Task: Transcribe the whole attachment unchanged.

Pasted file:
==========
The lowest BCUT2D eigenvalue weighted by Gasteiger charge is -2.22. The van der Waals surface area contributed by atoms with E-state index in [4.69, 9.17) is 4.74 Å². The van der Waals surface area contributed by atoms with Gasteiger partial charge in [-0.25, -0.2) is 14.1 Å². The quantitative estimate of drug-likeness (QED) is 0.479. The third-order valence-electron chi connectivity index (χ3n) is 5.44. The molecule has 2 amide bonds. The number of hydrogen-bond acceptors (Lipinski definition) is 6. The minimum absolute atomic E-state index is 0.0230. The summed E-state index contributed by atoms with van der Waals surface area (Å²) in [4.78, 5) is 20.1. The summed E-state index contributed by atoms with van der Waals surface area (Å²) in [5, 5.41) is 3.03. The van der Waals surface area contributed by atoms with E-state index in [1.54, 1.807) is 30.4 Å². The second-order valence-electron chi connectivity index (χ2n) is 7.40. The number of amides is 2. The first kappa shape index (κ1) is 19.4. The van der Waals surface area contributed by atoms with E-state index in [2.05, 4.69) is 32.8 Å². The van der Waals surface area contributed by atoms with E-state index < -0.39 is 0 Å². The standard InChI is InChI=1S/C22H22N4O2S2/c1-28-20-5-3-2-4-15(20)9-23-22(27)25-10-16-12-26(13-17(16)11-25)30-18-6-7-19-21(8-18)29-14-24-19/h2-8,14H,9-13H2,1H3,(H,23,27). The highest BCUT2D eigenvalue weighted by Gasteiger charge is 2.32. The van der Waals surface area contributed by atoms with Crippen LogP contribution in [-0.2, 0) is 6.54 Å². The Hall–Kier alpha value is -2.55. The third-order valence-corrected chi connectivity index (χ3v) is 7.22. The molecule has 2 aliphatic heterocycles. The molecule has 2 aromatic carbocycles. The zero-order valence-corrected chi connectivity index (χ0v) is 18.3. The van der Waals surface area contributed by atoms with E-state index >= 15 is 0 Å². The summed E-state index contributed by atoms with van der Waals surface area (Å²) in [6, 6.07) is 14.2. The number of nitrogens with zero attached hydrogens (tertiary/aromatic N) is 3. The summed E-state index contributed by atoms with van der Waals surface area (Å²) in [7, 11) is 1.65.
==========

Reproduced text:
The lowest BCUT2D eigenvalue weighted by Gasteiger charge is -2.22. The van der Waals surface area contributed by atoms with E-state index in [4.69, 9.17) is 4.74 Å². The van der Waals surface area contributed by atoms with Gasteiger partial charge in [-0.25, -0.2) is 14.1 Å². The quantitative estimate of drug-likeness (QED) is 0.479. The third-order valence-electron chi connectivity index (χ3n) is 5.44. The molecule has 2 amide bonds. The number of hydrogen-bond acceptors (Lipinski definition) is 6. The minimum absolute atomic E-state index is 0.0230. The summed E-state index contributed by atoms with van der Waals surface area (Å²) in [4.78, 5) is 20.1. The summed E-state index contributed by atoms with van der Waals surface area (Å²) in [5, 5.41) is 3.03. The van der Waals surface area contributed by atoms with E-state index in [1.54, 1.807) is 30.4 Å². The second-order valence-electron chi connectivity index (χ2n) is 7.40. The number of amides is 2. The first kappa shape index (κ1) is 19.4. The van der Waals surface area contributed by atoms with E-state index in [2.05, 4.69) is 32.8 Å². The van der Waals surface area contributed by atoms with E-state index < -0.39 is 0 Å². The standard InChI is InChI=1S/C22H22N4O2S2/c1-28-20-5-3-2-4-15(20)9-23-22(27)25-10-16-12-26(13-17(16)11-25)30-18-6-7-19-21(8-18)29-14-24-19/h2-8,14H,9-13H2,1H3,(H,23,27). The highest BCUT2D eigenvalue weighted by Gasteiger charge is 2.32. The van der Waals surface area contributed by atoms with Crippen LogP contribution in [-0.2, 0) is 6.54 Å². The Hall–Kier alpha value is -2.55. The third-order valence-corrected chi connectivity index (χ3v) is 7.22. The molecule has 2 aliphatic heterocycles. The molecule has 2 aromatic carbocycles. The zero-order valence-corrected chi connectivity index (χ0v) is 18.3. The van der Waals surface area contributed by atoms with E-state index >= 15 is 0 Å². The summed E-state index contributed by atoms with van der Waals surface area (Å²) in [6, 6.07) is 14.2. The number of nitrogens with zero attached hydrogens (tertiary/aromatic N) is 3. The summed E-state index contributed by atoms with van der Waals surface area (Å²) in [7, 11) is 1.65.